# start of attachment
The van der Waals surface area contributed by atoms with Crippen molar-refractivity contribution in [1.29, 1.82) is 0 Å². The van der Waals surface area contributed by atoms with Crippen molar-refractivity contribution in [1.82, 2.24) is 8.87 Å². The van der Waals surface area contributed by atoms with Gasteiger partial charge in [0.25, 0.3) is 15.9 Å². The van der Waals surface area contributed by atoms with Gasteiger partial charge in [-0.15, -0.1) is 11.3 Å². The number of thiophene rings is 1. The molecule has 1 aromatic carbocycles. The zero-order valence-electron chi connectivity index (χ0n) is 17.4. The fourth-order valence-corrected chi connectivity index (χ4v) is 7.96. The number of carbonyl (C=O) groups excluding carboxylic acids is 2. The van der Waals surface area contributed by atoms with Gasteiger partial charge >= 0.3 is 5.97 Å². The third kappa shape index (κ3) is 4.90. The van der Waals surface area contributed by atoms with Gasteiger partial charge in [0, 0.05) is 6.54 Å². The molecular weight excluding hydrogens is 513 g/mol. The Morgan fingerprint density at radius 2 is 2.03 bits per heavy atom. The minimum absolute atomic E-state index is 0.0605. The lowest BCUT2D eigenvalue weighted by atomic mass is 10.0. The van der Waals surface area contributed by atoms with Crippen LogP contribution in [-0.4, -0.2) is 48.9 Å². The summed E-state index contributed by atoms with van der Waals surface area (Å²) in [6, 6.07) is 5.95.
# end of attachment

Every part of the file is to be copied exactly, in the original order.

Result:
The van der Waals surface area contributed by atoms with Crippen molar-refractivity contribution in [1.29, 1.82) is 0 Å². The van der Waals surface area contributed by atoms with Crippen molar-refractivity contribution in [1.82, 2.24) is 8.87 Å². The van der Waals surface area contributed by atoms with Gasteiger partial charge in [0.25, 0.3) is 15.9 Å². The van der Waals surface area contributed by atoms with Gasteiger partial charge in [-0.15, -0.1) is 11.3 Å². The number of thiophene rings is 1. The molecule has 1 aromatic carbocycles. The zero-order valence-electron chi connectivity index (χ0n) is 17.4. The fourth-order valence-corrected chi connectivity index (χ4v) is 7.96. The number of carbonyl (C=O) groups excluding carboxylic acids is 2. The van der Waals surface area contributed by atoms with Gasteiger partial charge >= 0.3 is 5.97 Å². The third kappa shape index (κ3) is 4.90. The van der Waals surface area contributed by atoms with Gasteiger partial charge in [0, 0.05) is 6.54 Å². The molecular weight excluding hydrogens is 513 g/mol. The Morgan fingerprint density at radius 2 is 2.03 bits per heavy atom. The minimum absolute atomic E-state index is 0.0605. The lowest BCUT2D eigenvalue weighted by atomic mass is 10.0. The van der Waals surface area contributed by atoms with Crippen LogP contribution in [-0.4, -0.2) is 48.9 Å². The summed E-state index contributed by atoms with van der Waals surface area (Å²) in [6, 6.07) is 5.95.